Vinyl Records Are Back


The sales of vinyl records have increased significantly in the past 6 years, with an 800% increase expected at the end of 2014.

Teague Scanlon, Staff Writer

The use of vinyl records, or LPs, is gaining popularity quickly. Many vinyl lovers claim that a deeper and room-filling sound is produced from vinyl records in comparison to speakers and earbuds. There is also a general attraction to the nostalgic feeling that arises from collecting records, along with the excitement of shopping for records and looking through one’s collection as a visual reflection of one’s musical interests. Another reason why records differ from CDs and cassette tapes is their ability to grow in value rather than decay. Record boxes become a valuable collection rather than an old box of junk. With the recent growth in record sales, the investment in LPs may become more and more commonplace.

“I think more people should invest in record players, I feel like the music sounds deeper and less touched-up,” sophomore Joshua Manrufo said.

In 2013, the sale of vinyl records reached its highest point since 1991, with over six million units sold, despite the rapid decline in any other music sales, including digital music and CDs. From 1991 to 2007, the amount of units sold annually stayed around about 1 million. Ever since 2007, however, the sales have skyrocketed. The total amount of records sold in 2014 is expected to be about 8.3 million units, a huge jump from 2007’s 1 million. Many analysts attribute the increase in vinyl sales to the recent technology boom. With the digitalization of music, there was bound to be a desire for simple, vintage technology, just as cars with manual transmission also remain popular. Ironically, the increase in digitized technology actually benefits the record industry, because digital technology can be used to make the source of the record, or the imprint which the vinyls reproduce, sound better.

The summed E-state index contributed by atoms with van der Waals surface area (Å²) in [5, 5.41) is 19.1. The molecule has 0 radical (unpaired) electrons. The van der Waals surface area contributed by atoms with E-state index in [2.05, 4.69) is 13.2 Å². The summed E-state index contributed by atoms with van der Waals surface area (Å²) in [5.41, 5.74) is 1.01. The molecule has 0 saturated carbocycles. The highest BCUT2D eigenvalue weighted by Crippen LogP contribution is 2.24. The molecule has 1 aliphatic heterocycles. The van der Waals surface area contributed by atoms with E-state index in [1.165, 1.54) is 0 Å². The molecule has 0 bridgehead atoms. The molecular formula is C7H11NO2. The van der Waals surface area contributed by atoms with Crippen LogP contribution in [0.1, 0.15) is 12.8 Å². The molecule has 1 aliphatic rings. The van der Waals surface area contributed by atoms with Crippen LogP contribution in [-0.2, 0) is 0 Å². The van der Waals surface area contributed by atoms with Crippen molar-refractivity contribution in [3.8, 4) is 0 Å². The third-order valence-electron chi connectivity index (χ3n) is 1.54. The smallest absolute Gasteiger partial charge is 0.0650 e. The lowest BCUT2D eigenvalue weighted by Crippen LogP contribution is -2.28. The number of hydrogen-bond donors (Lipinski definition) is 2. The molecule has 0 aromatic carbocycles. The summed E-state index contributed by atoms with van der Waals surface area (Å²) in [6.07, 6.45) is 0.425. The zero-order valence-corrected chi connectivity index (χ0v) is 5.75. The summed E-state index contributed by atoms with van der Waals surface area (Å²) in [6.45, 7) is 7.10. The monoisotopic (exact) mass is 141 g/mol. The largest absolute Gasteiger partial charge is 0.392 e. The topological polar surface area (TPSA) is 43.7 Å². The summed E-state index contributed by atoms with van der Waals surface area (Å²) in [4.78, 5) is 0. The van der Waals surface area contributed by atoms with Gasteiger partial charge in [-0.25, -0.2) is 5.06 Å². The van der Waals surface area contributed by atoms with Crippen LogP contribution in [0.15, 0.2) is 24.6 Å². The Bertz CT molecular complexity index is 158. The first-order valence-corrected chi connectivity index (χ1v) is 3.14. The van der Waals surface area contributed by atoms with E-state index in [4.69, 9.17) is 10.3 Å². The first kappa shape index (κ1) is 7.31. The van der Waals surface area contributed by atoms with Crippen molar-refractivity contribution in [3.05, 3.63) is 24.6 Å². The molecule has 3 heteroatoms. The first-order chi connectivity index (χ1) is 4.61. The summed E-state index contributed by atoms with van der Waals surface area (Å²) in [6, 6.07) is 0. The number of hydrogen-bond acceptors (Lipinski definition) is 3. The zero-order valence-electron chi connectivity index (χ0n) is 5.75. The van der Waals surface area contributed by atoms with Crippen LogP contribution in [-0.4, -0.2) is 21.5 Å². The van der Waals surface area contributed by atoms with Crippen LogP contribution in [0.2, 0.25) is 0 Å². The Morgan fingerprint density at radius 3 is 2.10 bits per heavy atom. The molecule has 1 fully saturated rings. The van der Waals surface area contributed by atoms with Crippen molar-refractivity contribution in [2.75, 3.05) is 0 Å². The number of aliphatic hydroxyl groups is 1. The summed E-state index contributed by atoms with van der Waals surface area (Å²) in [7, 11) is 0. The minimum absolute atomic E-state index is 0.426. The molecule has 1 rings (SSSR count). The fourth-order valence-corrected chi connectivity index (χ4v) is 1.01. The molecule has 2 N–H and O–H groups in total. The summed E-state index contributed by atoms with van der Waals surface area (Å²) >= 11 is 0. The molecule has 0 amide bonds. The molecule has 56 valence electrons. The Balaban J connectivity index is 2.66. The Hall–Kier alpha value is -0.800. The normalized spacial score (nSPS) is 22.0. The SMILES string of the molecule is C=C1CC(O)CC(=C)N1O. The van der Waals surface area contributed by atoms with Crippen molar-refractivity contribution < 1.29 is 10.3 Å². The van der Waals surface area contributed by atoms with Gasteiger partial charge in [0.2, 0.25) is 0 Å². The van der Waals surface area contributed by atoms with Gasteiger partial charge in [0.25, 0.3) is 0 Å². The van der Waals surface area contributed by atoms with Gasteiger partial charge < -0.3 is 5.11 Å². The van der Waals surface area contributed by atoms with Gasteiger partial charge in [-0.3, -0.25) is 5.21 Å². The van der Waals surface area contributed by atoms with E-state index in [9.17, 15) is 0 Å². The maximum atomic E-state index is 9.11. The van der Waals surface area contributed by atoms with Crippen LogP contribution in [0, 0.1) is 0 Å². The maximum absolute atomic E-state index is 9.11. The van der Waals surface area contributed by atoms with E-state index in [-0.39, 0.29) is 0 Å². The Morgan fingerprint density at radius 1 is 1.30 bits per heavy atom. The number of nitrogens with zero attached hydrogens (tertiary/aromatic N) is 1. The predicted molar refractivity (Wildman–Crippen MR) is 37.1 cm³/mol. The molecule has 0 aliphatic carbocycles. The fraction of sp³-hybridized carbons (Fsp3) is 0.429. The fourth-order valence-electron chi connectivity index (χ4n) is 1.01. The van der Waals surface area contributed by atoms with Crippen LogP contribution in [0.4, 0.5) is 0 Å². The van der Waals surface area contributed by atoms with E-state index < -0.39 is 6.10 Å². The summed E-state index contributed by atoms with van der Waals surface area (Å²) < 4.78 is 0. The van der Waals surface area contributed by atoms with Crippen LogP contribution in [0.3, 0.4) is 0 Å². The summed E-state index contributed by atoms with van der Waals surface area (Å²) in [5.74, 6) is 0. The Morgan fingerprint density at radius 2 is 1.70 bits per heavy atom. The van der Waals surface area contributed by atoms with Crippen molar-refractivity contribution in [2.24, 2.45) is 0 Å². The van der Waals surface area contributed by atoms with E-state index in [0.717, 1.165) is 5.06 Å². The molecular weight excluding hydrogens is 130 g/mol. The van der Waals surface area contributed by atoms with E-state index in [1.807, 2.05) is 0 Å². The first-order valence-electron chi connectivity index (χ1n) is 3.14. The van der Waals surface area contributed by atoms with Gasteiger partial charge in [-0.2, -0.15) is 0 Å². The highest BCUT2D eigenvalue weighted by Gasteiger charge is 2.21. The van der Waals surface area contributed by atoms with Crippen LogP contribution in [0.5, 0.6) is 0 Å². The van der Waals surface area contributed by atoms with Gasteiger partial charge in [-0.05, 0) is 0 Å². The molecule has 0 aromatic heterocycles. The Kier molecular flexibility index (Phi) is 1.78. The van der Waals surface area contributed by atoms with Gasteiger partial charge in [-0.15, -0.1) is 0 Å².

“I also enjoy the whole aspect of collecting records and constantly finding steals to add to my collection,” Manrufo said.

While increased revenue is always great for businesses, because of the sudden increase in record sales, a lot of record pressing companies are having trouble keeping up. Most record-pressing machines were made in the 1970’s and currently sell for about $25,000. On top of this expense, record pressers need to recondition the machines to work more efficiently through the growing demand. The rapid increase in sales may be somewhat contingent on a misconception, however. Vinyl records actually differ from the original recording more than electronic versions (assuming that the music is bought legally and from a reputable online source). The “warmth” of LPs is commonly said to be due to all of the slight imperfections, and the surface noise of the needle against the vinyl.

“My stereo system is better than any records because my bass makes my room vibrate and I can play any music rather than just vinyls,” senior Antonio Fernandez said.

In defense of record enthusiasts, however, if listeners appreciate this added sound and the individual listening experience that comes with records, who can argue against that?